School wasn’t particularly challenging or interesting to me, and many of you who know me may be surprised to hear that flying wasn’t in my family DNA. My first conscious recollection of airplanes was when my grandfather took me to an air show in Windsor. I enjoyed it, but was incensed that we started leaving as the Snowbirds took flight, just so my grandfather could avoid the traffic (something I better understand now as I can barely tolerate the traffic in Toronto). My interest in aviation developed quietly from there. I still remember the first aviation magazine I bought. It was flight training, and on the cover was a picture of a cub, on short final crossing a wooden fence to land on a grass strip. At 11, I purchased “From the Ground Up” (the default Canadian text on learning to fly) to start learning about flying. My first little airplane ride was a surprise gift from my Aunt and Uncle for my 13th Birthday. I got to go flying with Elsie Barnett in her Bellanca Decathlon leaving from her private grass strip that was just down the road from where my Uncle had grown up. I was terrified as we took off in a nasty crosswind, but by the time they landed, I was hooked!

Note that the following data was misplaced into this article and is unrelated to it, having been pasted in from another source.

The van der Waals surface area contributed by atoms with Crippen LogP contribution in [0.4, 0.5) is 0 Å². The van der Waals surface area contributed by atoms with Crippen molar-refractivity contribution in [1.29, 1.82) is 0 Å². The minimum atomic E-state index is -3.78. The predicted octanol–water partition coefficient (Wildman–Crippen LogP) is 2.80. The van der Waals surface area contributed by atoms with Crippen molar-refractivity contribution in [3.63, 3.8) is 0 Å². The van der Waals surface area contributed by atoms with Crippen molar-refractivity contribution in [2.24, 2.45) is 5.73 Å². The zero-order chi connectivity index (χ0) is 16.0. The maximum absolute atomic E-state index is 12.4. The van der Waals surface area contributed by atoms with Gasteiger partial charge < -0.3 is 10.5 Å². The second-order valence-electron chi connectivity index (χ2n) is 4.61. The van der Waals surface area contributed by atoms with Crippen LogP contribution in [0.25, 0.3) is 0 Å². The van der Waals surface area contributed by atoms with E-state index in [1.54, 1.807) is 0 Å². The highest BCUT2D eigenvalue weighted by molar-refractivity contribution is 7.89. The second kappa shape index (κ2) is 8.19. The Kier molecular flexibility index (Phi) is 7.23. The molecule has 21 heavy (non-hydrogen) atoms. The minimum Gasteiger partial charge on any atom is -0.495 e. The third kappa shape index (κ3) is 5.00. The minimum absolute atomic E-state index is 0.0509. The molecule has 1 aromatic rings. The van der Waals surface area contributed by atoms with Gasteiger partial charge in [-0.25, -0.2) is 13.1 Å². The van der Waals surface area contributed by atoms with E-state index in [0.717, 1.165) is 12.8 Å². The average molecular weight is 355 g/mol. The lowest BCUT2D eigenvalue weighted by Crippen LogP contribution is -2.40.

Christina and I met when we were attending the same High School. We both were musically inclined and played in some of the same groups. Kurtis was a drummer and Christina played clarinet and saxophone. If you know us even now, you might be surprised to know that Christina made the first move and called me (boys are dumb about girls). That phone call sparked a relationship that has sustained us for more than half our lives. We were both 16 and I had just gotten my drivers license. Our first date was to an airshow (I know, I know). We got to know each other quickly and became kind of inseparable. As Christina came to be a part of my family, she would walk to my house after high school, while I was at my part time job, and often started supper for my family. I had spent the summer working two jobs so I could afford to earn my pilots license by my 18th birthday. My sights were set on being an Air Traffic Controller. Christina sifted through the options available to her and she decided she wanted to be a chartered accountant, and she wanted to attend University of Waterloo’s School of Accountancy.